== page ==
Patterns from kimono, ancient pottery, and other graphic sources make great sources of inspiration for patterning.
It’s kind of nice working only with clay, and not messing with glazes and such. I’d like to start working with wood burning kilns in order to see what kind of effects that I can get by manipulating heat, ash, and clay mixtures.

Cash vs. Credit

In Japan, I very rarely used my credit cards and regularly carried large denomination bills on my person.
In the States I use my cards more, and only use cash when I have to. Cash is reserved for places that don’t take credit, splitting the bill when eating with friends, and as a reserve plan, just in case I need it.
I like being able to use credit cards everywhere, but only because I am very wary of over-spending on my limited paycheck.
What I don’t like is trying to find a place that will accept large bills. At some places, you can sense the reluctance to accept them. Some places won’t even take them. I can’t remember one time someone wouldn’t take a 10,000 yen note when I was in Japan. It just didn’t happen.
Then again, there were few times where trying to use my credit card was easy over there. Usually, the clerk looked at it as if it were a puzzle to be solved, and a few minutes later summoned other clerks and then the manager who would either apologize that they didn’t accept credit cards (I suspect that some of them may have accepted them, but didn’t know it themselves because no one ever had used one in their store) or would take over control of the register and demonstrate part of why they had risen to the ranks of management.
It’s hard to say which form of payment I like better. On one hand, I can do almost anything I need to with my credit card. There’s no going to the ATM or planning how much I will need before going out. One major benefit is that as long as you report a card missing or stolen, if you lose your wallet the only money you will lose is the actual money in your wallet.
On the other, having to handle money, instead of just signing receipts, makes process of paying for something less abstract. You can actually see your money entering or leaving your possession. Unlike a credit card, thieves on the internet can’t literally pick your pocket.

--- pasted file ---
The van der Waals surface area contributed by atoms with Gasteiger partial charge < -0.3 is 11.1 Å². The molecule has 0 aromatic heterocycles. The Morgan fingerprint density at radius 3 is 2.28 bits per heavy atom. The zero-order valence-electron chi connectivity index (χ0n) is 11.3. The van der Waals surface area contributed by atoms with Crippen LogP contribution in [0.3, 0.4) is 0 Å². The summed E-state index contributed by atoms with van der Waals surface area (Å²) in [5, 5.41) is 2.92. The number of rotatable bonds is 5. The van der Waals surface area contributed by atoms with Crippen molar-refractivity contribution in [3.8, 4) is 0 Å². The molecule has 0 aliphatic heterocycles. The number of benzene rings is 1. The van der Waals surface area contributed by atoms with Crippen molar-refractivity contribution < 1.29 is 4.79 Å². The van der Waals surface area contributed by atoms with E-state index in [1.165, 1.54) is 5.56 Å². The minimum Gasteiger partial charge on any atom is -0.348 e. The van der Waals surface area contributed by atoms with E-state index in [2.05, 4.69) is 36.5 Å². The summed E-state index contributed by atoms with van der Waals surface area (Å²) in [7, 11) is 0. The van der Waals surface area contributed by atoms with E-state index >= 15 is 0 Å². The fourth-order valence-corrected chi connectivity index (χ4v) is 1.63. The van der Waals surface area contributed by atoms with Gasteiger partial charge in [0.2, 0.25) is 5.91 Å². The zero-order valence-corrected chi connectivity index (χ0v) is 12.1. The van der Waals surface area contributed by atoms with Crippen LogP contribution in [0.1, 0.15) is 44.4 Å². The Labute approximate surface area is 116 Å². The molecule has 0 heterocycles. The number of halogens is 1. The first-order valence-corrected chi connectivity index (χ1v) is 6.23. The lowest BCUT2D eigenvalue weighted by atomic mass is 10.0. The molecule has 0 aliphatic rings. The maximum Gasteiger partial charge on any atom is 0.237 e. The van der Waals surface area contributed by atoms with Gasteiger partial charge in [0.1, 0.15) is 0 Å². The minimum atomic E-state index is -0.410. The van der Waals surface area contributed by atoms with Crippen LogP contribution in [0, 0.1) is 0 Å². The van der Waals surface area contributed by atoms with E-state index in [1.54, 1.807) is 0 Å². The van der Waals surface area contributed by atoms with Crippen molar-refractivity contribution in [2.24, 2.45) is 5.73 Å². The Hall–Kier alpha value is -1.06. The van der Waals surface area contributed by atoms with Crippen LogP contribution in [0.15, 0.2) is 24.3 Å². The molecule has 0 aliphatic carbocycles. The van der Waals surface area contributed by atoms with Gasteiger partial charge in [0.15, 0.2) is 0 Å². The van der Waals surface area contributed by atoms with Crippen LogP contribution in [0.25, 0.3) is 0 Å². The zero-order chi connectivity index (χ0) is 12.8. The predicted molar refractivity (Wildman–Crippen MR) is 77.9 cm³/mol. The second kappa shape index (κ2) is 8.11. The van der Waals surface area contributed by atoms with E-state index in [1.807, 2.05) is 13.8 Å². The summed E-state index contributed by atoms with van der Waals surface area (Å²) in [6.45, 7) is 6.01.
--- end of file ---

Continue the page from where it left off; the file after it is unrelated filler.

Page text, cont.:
I don’t know which I like using better, cash or credit. It would be nice to have a lot more cash though.
I’m going to end this post on something a bit off topic:
I really like bartering. Trading something hot off the grill for a beer, trading some chips for some cookies, and trading a book for a CD. It’s been transactions like that which have given me the most satisfaction.
I think we should bring back bartering on a larger scale. Can you imagine paying your taxes in candy, or trading a chef some fish that you caught in exchange for a free dinner? Ah that would be awesome!

Changing Sleep Patterns

I notice that it’s a lot easier to face the morning now than ever before. I never liked waking up, but up until I started high school, I used to force myself to wake up on the weekends so that I could catch the morning cartoons.
Between high school and college, I gave into the urge to sleep in whenever possible. Up until 2 years ago, the sun coming up signaled time to go to bed on days that I wasn’t working.
Now, I wake up an hour before work in order to shower, cook and eat breakfast, and walk to work. Sleeping in means staying in bed until 10:00 a.m.. It’s nice not to feel dead in the morning, and I’m curious to see if, one day, I will routinely rise in time to watch the sun rise without feeling like my head is full of fog.
It feels so strange to not feel weird about going to bed early, and to actually want to go to bed early. I had to train myself out of trying to stay awake for a few years after college. In the end, it helps to live in a community made up of older folks, where there is nothing to do at night time.
Is this what it’s going to be like as I get older? Is it going to continually be like how it was when I finally started to appreciate spicy foods (before I was a teenager, I didn’t like spicy foods), beer (it took me until my 2nd year at UCSB to really appreciate the taste of good beer rather than the entertaining effects of drinking beer in general), or going to sleep early? How many things are there like this? I guess I’ll just have to wait in order to find out.